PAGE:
Most commonly, the councils' unsubstantiated statements of compliance were for licence conditions relating to amenity, type of waste accepted or the daily soil coverage of wastes. For example, the environmental auditors at both Ballarat and Hume identified that landfill management did not meet requirements for inspecting waste types deposited at the tip face and applying daily cover, yet these were not reported as noncompliance. Wyndham and East Gippsland introduced regular inspections and are recording them to be able to demonstrate whether they meet their licence conditions.

2.4 Managing risks from closed landfills

Older landfills—those sites or cells built to the less stringent standards that were accepted as good practice at the time—pose risks that need to be managed. Gas and leachate risks from these landfills can be more complex, time consuming and costly to address due to the siting, design and past management of these sites.

Effective management of the legacy risks posed by older landfills relies on good site knowledge to implement proportionate actions to address the potential severity and likelihood of environmental impacts. These older landfills are mostly closed landfills, but also include older cells at active sites, which are both licensed and unlicensed.

The problems that these older landfills present and the levels of risk that they pose will vary over time. Figure 2F shows examples of problems these older landfills can present. For this reason, EPA's Landfill BPEM and other guidance identify that the time frame for managing landfill rehabilitation and after-care can extend to 30 years or longer.

Figure 2F
Examples of problems posed by landfills built to past standards


Approximate period of impact after closure (a)

Landfill gas generation

10 years


Most likely in the first 10 years but can occur for 30+ years

Leachate production

30+ years

Soil contamination

30+ years

Landfill capping deterioration

30+ years

(a) For a typical landfill receiving putrescible waste.

Source: Victorian Auditor-General's Office.

The audited councils managed the risks posed by older cells in active licensed landfills better than they did the risks from closed sites. This is because councils have accumulated extensive knowledge of the risks, which are managed through the risk assessment and audit processes used for licensed landfills. This section focuses on the management of closed landfills.

The councils have not met their responsibilities for managing legacy risks at their closed landfills. Since EPA introduced the first landfill policy in 1991, landfill owners have been required to manage rehabilitation and after-care issues—including gas and leachate management. The four audited councils have not done this because they have not comprehensively or systematically assessed and then managed these risks. Nor did they fully understand their responsibilities, which EPA has not clearly articulated in its policy and guidelines.

2.4.1 Site identification and assessment

Since it published its first landfill state environment protection policy in 1991, EPA has identified that landfill owners are responsible for all phases of landfill management, from design through to after-care. This applies equally to both active and closed sites. EPA has not, however, assigned responsibility for identifying and recording closed landfills that are not already known.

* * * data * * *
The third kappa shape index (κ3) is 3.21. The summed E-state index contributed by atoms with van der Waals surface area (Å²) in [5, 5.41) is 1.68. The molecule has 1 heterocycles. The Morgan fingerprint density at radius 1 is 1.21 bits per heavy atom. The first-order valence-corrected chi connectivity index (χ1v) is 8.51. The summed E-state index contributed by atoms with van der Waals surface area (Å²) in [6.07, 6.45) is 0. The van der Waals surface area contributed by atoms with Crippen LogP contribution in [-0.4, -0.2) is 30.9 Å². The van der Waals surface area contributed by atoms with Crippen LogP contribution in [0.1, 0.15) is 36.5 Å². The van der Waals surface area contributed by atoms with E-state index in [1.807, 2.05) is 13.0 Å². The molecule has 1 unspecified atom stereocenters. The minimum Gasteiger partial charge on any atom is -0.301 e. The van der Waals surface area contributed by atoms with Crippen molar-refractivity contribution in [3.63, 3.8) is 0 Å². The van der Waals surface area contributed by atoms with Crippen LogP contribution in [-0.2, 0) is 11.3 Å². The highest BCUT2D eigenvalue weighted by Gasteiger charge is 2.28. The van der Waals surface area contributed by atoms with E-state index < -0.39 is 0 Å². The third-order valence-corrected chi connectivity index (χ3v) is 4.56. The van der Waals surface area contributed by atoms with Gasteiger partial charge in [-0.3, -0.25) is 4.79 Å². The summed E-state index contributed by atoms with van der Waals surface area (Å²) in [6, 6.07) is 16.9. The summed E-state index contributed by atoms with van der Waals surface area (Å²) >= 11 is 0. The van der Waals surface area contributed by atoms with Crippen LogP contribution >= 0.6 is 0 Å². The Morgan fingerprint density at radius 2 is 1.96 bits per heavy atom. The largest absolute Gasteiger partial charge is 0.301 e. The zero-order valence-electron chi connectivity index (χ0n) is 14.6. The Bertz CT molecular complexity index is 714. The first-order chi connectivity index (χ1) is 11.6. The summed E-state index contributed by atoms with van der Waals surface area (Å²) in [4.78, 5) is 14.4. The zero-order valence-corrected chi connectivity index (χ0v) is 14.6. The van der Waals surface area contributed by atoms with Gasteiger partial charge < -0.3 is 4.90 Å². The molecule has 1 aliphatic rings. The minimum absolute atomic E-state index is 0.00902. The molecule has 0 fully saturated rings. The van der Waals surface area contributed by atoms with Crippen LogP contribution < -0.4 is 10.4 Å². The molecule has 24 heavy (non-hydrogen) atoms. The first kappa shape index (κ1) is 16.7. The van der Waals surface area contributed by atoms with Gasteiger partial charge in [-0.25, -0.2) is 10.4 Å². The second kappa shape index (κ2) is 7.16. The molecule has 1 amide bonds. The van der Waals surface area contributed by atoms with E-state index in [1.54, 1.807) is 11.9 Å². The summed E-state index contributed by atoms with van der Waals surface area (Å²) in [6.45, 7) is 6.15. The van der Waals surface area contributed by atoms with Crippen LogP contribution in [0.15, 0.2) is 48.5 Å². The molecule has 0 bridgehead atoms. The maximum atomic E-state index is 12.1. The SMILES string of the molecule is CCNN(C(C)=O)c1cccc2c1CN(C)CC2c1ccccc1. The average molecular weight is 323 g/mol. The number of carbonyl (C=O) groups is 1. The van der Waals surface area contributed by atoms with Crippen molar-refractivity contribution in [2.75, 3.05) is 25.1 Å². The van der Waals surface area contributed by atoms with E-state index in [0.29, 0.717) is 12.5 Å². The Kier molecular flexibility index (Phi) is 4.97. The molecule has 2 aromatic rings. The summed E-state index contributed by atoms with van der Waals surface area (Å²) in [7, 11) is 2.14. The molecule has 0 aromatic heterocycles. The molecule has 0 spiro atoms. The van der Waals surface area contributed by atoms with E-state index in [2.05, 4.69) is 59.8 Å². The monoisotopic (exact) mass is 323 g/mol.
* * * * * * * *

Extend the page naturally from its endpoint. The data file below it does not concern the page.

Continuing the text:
Despite this, the four councils each had a complete list of council and privately-owned closed landfills—although Hume only completed its list in May 2014, identifying six more sites. The four councils all either had or were in the process of recording their locations on their municipal maps.

Once the sites are identified, the councils need to assess the legacy risks that the closed sites they own may pose, but this has only occurred for some sites. EPA has not provided clear guidance about the type of assessment needed.

Of the four audited councils, three had assessed and prioritised the risks across all their closed landfills but the level of rigour and information in the councils' assessments varied. Ballarat's better, more detailed assessment identified potential hazards, the pathways through which they might take effect and the potential impacts on the environment. The others were higher level and considered only a narrow range of risk factors. Figure 2G outlines the risk assessments undertaken by the audited councils. A lack of detailed risk assessment reduces the ability of councils to understand the risks and appropriately prioritise the management of these sites.

Figure 2G
Council risk assessments across all their closed landfills


High level assessment

Detailed assessment and prioritisation


Yes—in 2009, limited criteria—e.g. waste received, local receptors and rehabilitation method—but did not assess likelihood and consequence

  • 10 landfills, closed between the 1930s and 1996
  • number of high-risk sites not clear(a)

Yes—in 2011, considered additional factors such as underlying geology, groundwater depth, likely gas generation and rated according to likelihood and consequence.

  • seven high-risk sites

East Gippsland

Yes—in 2011, range of different criteria—e.g. waste received, underlying geology, local receptors—assessed according to high, medium or low hazard potential but did not assess likelihood and consequence

  • 46 landfills, closed between the 1940s and 2014
  • five high-risk sites